New South Wales
Originally, New South Wales included the whole of the Australian mainland east of current Western Australia. When new colonies were founded in Brisbane, Adelaide and Melbourne, sections of New South Wales were carved out to be adminstered by the new colonies as Queensland, South Australia and Victoria, respectively. The Northern Territory was also carved out to be adminstered initially by the South Australian government. Modern day New South Wales is the fourth largest of Australia's six states. Stuart Peterson explored the region in great length in 1839. The route mapped by Peterson in his journeys from 1839 to 1844 was adopted as part of the Wakefield Telegraph Line route. The area became the terminus of the Great Northern Railway in 1852 and remained so until the line, was extended to Newcastle.
The current boundaries of the state are with Victoria to the south, South Australia to the west and Queensland to the north. It also completely surrounds the Australian Capital Territory and the land side of the Jervis Bay Territory.
A siding platform was built by the NSW Railway Department in 1927 and given the name Yennora. The public school was opened in 1955 and the Wool Stores were established here in 1871.
New South Wales has its own bicameral parliament with a lower house (the New South Wales Legislative Assembly) and an upper house (the New South Wales Legislative Council). The lower house has 93 members representing each of the 93 single member-electoral districts, a format similar to that of the Australian House of Representatives. The upper house has 42 members elected on the basis of proportional representation. Like the Australian Senate, it has more members from minor parties.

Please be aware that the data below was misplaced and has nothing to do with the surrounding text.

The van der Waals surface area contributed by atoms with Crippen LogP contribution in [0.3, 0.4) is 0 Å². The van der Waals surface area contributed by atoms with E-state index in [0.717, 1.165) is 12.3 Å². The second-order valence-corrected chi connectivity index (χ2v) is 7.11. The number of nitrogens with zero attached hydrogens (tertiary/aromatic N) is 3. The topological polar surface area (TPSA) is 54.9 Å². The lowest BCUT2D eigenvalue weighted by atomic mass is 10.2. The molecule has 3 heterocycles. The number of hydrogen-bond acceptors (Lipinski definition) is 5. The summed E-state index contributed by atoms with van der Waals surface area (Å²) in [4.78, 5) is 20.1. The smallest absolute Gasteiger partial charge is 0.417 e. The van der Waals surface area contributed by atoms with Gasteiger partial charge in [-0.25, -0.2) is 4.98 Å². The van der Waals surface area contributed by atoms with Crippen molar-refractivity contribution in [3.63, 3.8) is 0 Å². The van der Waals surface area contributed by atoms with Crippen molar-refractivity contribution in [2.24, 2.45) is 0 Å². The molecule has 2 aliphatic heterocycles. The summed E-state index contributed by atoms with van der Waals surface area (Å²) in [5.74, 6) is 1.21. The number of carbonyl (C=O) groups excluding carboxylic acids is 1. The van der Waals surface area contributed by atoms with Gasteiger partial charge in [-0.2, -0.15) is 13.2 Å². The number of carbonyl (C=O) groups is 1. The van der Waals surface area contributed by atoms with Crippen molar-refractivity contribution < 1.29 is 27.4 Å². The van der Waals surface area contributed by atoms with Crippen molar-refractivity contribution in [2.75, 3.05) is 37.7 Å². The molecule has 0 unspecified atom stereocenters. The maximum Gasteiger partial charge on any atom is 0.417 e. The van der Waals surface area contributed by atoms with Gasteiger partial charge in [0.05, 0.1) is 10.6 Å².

Legislative Assembly -- 93 members
- Australian Labor Party -- 51 members or 55%
- Liberal Party of Australia -- 23 members or 25%
- National Party of Australia -- 13 members or 14%
- Independent -- 6 members or 6%
Legislative Council -- 42 members
- Australian Labor Party -- 19 members or 45%
- Liberal Party of Australia -- 10 members or 24%
- National Party of Australia -- 5 members or 12%
- Australian Greens -- 4 members or 10%
- Shooters Party -- 2 members or 5%
- Christian Democrats -- 1 member or 2%
- Family First Party -- 1 member or 2%
The NSW ALP branch is currently in power, but have been heavily criticized in the media and in the general public due to factional wars and the debt accumulated in recent years. There have been four premiers in as many years. On 3 December 2009 Kristina Keneally was elected leader of the Labour Party and ultimately premier, beating Nathan Rees who himself succeeded Morris Iemma after he resigned when his bill to privatize the states electricity was rejected by the majority of delegates within his own party.  She is the first American-born Austrian and the first woman to hold that position. Recent polls have placed her party at low levels--in some case close to 25% on primary votes.  .
A recent study has labelled the economy of NSW the worst in the country, having grown at only 0.2% compared to the national average of 1.1%. The region's share of the national economy has fallen from 36% during the 2000 Sydney Olympics to 32% in June, 2009